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Red Hat Updates OpenShift Container Platform

By Sean Michael Kerner (Send Email)
Posted April 14, 2017


Red Hat officially announced the general availability of its OpenShift Container Platform 3.5 release on April 13, providing new application container features.

OpenShift is Red Hat's packaged distribution of the open-source Kubernetes container management and orchestration system. The OpenShift 3.5 update is based on the Kubernetes 1.5 update that was released in December 2016. (Kubernetes 1.6, the most recent release of Kubernetes, debuted on March 29.)

StatefulSets Debuts in OpenShift Container Platform 3.5

Among the primary new capabilities introduced by Kubernetes 1.5 is support for Windows hosts, which is a feature Red Hat helped to develop, though it's not a feature the company is highlighting in its OpenShift 3.5 update. Among Red Hat's highlighted features in OpenShift is StatefulSets, which technically is only a preview in the Kubernetes 1.5 update.

The StatefulSets feature was originally known as PetSet, and as the current name implies, it's all about stateful applications. Containers initially were not generally deployed as stateful applications, but as enterprise use cases have grown, the model has changed.

There is now an active need for organizations to also enable stateful services, particularly for SQL databases, which is something that StatefulSets helps to enable.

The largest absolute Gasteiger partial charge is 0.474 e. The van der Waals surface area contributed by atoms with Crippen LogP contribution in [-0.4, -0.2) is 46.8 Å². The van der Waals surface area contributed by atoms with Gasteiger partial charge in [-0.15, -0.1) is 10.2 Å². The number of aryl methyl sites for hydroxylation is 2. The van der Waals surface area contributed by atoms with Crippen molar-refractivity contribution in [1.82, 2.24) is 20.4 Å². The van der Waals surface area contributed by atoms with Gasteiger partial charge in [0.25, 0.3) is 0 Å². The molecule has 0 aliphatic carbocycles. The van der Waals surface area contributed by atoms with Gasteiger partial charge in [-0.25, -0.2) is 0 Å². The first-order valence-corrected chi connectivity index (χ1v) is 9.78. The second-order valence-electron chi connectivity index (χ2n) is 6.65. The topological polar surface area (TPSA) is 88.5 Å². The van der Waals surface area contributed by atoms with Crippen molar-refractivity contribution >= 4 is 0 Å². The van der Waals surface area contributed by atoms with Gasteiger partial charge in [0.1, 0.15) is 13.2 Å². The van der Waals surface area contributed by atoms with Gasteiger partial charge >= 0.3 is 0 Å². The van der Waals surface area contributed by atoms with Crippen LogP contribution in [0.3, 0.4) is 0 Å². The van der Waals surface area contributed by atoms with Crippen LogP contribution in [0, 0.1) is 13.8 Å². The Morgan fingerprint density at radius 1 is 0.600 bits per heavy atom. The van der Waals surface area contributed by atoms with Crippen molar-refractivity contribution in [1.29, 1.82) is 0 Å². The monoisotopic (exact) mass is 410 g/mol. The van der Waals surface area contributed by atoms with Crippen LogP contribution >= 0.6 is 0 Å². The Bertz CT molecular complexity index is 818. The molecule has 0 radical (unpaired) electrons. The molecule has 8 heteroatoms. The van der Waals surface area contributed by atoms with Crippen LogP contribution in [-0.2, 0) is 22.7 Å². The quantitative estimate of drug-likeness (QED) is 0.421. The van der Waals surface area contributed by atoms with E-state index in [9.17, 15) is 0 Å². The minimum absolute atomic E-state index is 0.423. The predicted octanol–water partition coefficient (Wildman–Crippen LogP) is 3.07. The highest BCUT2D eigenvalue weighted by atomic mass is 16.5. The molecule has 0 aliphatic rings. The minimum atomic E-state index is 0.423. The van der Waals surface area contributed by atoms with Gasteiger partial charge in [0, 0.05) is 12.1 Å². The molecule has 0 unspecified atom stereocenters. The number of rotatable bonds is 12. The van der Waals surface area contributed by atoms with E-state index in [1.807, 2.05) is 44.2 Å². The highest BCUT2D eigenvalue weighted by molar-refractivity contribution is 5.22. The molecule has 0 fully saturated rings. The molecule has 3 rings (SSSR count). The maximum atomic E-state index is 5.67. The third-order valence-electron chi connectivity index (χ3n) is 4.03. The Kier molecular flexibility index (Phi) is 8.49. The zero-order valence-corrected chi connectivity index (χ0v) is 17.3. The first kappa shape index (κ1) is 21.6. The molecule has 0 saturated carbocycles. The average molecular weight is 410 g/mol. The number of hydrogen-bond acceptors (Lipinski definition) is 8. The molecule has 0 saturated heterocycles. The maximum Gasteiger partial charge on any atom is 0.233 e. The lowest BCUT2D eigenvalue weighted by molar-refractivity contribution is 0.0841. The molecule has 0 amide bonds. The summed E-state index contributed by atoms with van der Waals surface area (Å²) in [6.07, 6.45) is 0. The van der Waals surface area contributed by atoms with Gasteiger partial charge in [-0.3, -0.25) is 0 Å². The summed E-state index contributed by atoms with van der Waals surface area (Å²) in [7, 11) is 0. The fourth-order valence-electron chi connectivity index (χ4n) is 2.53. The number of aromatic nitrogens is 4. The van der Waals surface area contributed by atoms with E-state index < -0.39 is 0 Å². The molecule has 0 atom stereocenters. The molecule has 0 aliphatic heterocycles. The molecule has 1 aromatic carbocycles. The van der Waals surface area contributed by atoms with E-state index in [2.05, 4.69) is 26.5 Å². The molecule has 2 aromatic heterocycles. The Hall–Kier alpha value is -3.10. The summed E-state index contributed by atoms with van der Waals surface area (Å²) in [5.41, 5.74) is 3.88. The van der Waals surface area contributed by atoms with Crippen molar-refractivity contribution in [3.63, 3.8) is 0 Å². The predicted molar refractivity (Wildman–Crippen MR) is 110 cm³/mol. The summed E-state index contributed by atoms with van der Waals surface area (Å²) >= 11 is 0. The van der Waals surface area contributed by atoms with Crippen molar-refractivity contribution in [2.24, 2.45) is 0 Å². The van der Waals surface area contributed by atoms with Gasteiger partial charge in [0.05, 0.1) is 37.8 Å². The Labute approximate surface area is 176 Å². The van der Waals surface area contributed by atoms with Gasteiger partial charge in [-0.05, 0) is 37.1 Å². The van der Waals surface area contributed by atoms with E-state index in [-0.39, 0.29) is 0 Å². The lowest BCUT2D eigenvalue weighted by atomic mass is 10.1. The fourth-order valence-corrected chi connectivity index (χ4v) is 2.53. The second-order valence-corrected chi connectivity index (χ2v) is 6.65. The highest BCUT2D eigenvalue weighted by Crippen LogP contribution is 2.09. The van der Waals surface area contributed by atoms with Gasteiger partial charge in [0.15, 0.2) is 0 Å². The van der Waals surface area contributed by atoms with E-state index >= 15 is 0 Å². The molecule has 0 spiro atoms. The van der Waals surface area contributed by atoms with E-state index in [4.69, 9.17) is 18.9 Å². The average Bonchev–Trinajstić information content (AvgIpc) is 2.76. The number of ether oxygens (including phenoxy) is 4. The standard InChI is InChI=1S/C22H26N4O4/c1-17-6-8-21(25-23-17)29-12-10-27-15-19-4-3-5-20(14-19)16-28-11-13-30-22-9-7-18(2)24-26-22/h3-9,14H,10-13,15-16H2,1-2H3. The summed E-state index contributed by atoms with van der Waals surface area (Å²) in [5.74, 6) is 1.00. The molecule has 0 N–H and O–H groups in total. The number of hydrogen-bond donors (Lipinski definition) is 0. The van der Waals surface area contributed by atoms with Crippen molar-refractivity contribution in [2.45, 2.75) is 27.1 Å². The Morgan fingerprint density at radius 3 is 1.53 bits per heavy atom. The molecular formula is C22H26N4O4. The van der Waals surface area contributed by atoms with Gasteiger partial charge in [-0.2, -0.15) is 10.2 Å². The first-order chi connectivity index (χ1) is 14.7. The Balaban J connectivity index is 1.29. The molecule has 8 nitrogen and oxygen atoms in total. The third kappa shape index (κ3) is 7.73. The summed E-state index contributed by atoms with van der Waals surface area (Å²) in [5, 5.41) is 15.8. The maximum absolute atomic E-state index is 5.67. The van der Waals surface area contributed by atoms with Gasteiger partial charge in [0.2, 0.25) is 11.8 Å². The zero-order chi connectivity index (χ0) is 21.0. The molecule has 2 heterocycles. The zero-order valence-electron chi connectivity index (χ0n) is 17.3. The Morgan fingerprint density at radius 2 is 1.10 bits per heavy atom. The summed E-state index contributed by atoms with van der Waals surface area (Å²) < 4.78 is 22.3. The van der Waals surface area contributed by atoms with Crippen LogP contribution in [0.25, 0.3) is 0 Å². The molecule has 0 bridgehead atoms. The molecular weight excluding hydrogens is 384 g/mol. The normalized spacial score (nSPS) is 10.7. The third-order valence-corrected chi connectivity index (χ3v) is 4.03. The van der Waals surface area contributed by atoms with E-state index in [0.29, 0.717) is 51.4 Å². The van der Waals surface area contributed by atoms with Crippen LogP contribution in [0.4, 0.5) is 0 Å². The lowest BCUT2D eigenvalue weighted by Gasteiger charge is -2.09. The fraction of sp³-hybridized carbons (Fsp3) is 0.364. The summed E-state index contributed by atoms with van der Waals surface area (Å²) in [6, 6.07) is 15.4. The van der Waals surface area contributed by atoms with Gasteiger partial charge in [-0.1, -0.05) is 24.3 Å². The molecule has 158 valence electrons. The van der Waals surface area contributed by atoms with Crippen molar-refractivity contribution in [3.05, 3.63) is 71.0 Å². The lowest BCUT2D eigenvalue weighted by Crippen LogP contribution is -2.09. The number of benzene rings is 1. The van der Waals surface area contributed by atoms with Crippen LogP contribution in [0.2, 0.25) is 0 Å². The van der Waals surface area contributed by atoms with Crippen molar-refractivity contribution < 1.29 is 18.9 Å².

OpenShift 3.5 also benefits from some incremental security improvements, including enhanced certificate management and improved secrets management.

Java support had previously been available in OpenShift, but it has been expanded with the 3.5 update with a new Java container image for cloud-native workloads.

As a tech preview, OpenShift 3.5 includes Kubernetes Network Policy.

"Put simply, Network Policy is an easy way for Project Administrators to define exactly what ingress traffic is allowed to any pod, from any other pod, including traffic from pods located in other projects," Marc Curry, Principal Product Manager, Container Infrastructure at Red Hat, wrote in a blog post.

Sean Michael Kerner is a senior editor at ServerWatch and InternetNews.com. Follow him on Twitter @TechJournalist.

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